Muslim women who fast while pregnant during Ramadan; diabetic Muslims who put their health at risk doing the same; Muslims who fast longer than required; the exclusive trust of only commercialized halal products (such as halal soap, halal mineral water, halal vegetables, halal fish) which however are in reality halal by definition; the refusal to eat bread that contains a natural microscopic quantity of derived fermentation (i.e. natural alcohol), which by the way Muslims have indirectly consumed for centuries since its detection is only due to recent technological advancement; these among other practices are difficult to trace in the history and ‘genealogy’ of Islam.
Should we be surprised? My never-ending indirect research on theological knowledge among Muslims (at the present conducted in some parts of Europe, North Africa, Southeast Asia and most recently in Australia and that virtual place called the Internet) shows a considerable number of Muslims lacking even general theological knowledge and, if we add Islamic historical knowledge to it (and in Islam theology is never detachable from history and philosophy), the reality is rather depressing. Muslims do not know their traditions and have no idea of the philosophical or historical development of Islamic scholarly opinions. In other words, they have lost the ‘genealogy’ of Islam. Of course this is not just a problem with Muslims as many Catholics also (despite the Sunday schools) have little knowledge of the Pope’s edicts or Patrology. Nonetheless, there is a relevant difference: Catholicism, as many other religions, has a centralized institution or at least a centre to refer to. There is a “doctrine” which is linked to theology, and some would need only to know that: some parts of the doctrine.
Muslims have lost their history: Nevzat Soguk is very correct when he notices,
The historical amnesia, forced violently on Arab Muslims and other Islamic people as well as internalized by the masses via the fanciful and heroic story lines of Islamic greatness, is devastating in several ways. First where are Ibn Khaldun-like figures in modern Islamic societies now? Why can’t we ask such questions [i.e. the same he asked] in the first place? What happens to those who dare raise questions that go to the heart of the system of half-truths and fabrications […] What most importantly, happened to the sort of Asabiyyah, that dynamic Arab or Islamic outlook on the world that enabled Ibn Khaldun […] to develop the critical faculties and knowledge to be able to write such a masterpiece? Why the fear of history? (pp. 200-201)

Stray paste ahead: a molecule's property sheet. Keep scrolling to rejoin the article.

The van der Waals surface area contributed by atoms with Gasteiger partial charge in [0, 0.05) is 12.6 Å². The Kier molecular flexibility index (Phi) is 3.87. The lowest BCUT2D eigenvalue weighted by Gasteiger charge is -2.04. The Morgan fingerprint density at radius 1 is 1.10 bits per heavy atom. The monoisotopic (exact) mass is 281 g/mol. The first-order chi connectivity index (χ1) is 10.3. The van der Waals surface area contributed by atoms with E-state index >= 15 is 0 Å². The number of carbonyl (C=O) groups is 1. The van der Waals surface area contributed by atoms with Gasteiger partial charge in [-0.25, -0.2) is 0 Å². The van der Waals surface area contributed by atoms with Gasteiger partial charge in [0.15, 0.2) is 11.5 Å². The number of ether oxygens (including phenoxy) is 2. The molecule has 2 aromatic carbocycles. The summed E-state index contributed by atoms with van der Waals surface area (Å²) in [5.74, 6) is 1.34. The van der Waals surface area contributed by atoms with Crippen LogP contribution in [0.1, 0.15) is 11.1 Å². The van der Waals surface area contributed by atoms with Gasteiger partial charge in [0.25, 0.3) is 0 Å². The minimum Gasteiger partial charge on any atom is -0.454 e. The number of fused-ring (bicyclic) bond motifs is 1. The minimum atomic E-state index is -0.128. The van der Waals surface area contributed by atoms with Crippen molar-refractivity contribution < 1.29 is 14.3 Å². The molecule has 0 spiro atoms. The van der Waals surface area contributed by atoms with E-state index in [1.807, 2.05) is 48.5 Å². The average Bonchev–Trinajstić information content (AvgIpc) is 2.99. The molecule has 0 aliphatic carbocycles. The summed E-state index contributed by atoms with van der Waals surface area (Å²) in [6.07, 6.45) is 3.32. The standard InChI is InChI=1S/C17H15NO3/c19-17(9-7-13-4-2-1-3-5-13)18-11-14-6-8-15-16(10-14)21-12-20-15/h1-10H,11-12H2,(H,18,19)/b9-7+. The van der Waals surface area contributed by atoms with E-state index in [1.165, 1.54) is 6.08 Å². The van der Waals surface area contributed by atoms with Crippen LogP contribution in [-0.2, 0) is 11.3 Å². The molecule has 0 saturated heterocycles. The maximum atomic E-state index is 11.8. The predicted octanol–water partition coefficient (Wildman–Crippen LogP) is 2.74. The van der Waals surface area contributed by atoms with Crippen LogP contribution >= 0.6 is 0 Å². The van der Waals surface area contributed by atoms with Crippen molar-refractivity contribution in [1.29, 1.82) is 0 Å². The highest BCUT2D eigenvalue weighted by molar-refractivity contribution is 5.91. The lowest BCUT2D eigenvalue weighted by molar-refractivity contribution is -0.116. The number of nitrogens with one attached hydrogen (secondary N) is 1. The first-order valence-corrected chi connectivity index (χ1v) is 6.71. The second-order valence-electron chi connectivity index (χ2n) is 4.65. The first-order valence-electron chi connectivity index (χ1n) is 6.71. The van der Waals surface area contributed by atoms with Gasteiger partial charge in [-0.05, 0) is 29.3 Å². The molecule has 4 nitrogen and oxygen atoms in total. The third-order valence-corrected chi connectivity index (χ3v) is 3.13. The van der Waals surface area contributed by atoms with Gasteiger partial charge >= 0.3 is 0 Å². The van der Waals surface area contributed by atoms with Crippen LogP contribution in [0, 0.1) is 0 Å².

In the case of Islam, there is no doctrine per-se but a complexity that needs a genealogy of ideas, practices and philosophy. Today Muslims are less and less capable of relating to, interacting with and expressing such genealogy. Rather it is the emotional (see Marranci 2009) and the unmediated exegetical insight that dictates the complex identity-religion relationship. Today many Muslims relate to Islam (a label per-se, a container rather content, since indeed Islam, to exist, needs a mind—at least the mind of God; but that remains beyond scrutiny) through what Fuller (2006, 2007) calls ‘wonder’, which facilitates ‘cognitive openings’ and new way sof making sense of a person’s Islam as part of his or her act of identity.
Hence, we can read many of the contemporary, and sometimes puzzling–and at other times even questionable–acts of piety among some Muslims (but we may also apply this to other religions) as acts of identity. Identities which are challenged by an environment that today is uber-polysemic and marked by overwhelming inputs. However, if the genealogy (the history, the philosophy, the discourse beyond rhetoric, the intellectual debate, the intellectual challenge and so on) is forgotten we can only have one kind of Islam: emotional Islam.